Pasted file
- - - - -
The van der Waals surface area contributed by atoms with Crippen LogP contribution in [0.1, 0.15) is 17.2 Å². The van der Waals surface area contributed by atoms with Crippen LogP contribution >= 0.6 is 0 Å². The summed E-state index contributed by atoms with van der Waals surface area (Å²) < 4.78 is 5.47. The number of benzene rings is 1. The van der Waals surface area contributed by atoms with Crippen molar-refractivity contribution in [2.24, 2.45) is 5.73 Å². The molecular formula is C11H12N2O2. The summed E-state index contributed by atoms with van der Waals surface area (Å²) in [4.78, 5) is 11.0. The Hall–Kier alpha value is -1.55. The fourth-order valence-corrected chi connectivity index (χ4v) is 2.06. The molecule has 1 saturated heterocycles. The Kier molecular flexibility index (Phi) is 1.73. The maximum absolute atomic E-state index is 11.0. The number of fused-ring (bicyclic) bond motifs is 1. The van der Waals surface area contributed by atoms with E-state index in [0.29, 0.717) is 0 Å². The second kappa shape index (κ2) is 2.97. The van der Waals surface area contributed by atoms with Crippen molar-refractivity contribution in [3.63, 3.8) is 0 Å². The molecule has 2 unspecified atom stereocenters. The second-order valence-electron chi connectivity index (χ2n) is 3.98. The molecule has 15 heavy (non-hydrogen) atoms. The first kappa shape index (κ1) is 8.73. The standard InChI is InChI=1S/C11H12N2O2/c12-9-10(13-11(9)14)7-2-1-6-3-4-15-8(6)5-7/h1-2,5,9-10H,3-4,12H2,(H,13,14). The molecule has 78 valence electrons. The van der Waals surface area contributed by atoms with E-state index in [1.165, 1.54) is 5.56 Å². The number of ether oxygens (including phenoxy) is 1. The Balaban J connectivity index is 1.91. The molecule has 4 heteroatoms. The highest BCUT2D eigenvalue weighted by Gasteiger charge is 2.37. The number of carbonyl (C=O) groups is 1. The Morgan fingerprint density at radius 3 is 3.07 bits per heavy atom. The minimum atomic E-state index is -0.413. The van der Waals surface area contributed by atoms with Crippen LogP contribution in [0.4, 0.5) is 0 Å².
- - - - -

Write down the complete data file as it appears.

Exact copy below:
The van der Waals surface area contributed by atoms with Crippen LogP contribution in [0.1, 0.15) is 17.2 Å². The van der Waals surface area contributed by atoms with Crippen LogP contribution >= 0.6 is 0 Å². The summed E-state index contributed by atoms with van der Waals surface area (Å²) < 4.78 is 5.47. The number of benzene rings is 1. The van der Waals surface area contributed by atoms with Crippen molar-refractivity contribution in [2.24, 2.45) is 5.73 Å². The molecular formula is C11H12N2O2. The summed E-state index contributed by atoms with van der Waals surface area (Å²) in [4.78, 5) is 11.0. The Hall–Kier alpha value is -1.55. The fourth-order valence-corrected chi connectivity index (χ4v) is 2.06. The molecule has 1 saturated heterocycles. The Kier molecular flexibility index (Phi) is 1.73. The maximum absolute atomic E-state index is 11.0. The number of fused-ring (bicyclic) bond motifs is 1. The van der Waals surface area contributed by atoms with E-state index in [0.29, 0.717) is 0 Å². The second kappa shape index (κ2) is 2.97. The van der Waals surface area contributed by atoms with Crippen molar-refractivity contribution in [3.63, 3.8) is 0 Å². The molecule has 2 unspecified atom stereocenters. The second-order valence-electron chi connectivity index (χ2n) is 3.98. The molecule has 15 heavy (non-hydrogen) atoms. The first kappa shape index (κ1) is 8.73. The standard InChI is InChI=1S/C11H12N2O2/c12-9-10(13-11(9)14)7-2-1-6-3-4-15-8(6)5-7/h1-2,5,9-10H,3-4,12H2,(H,13,14). The molecule has 78 valence electrons. The van der Waals surface area contributed by atoms with E-state index in [1.165, 1.54) is 5.56 Å². The number of ether oxygens (including phenoxy) is 1. The Balaban J connectivity index is 1.91. The molecule has 4 heteroatoms. The highest BCUT2D eigenvalue weighted by Gasteiger charge is 2.37. The number of carbonyl (C=O) groups is 1. The Morgan fingerprint density at radius 3 is 3.07 bits per heavy atom. The minimum atomic E-state index is -0.413. The van der Waals surface area contributed by atoms with Crippen LogP contribution in [0.4, 0.5) is 0 Å².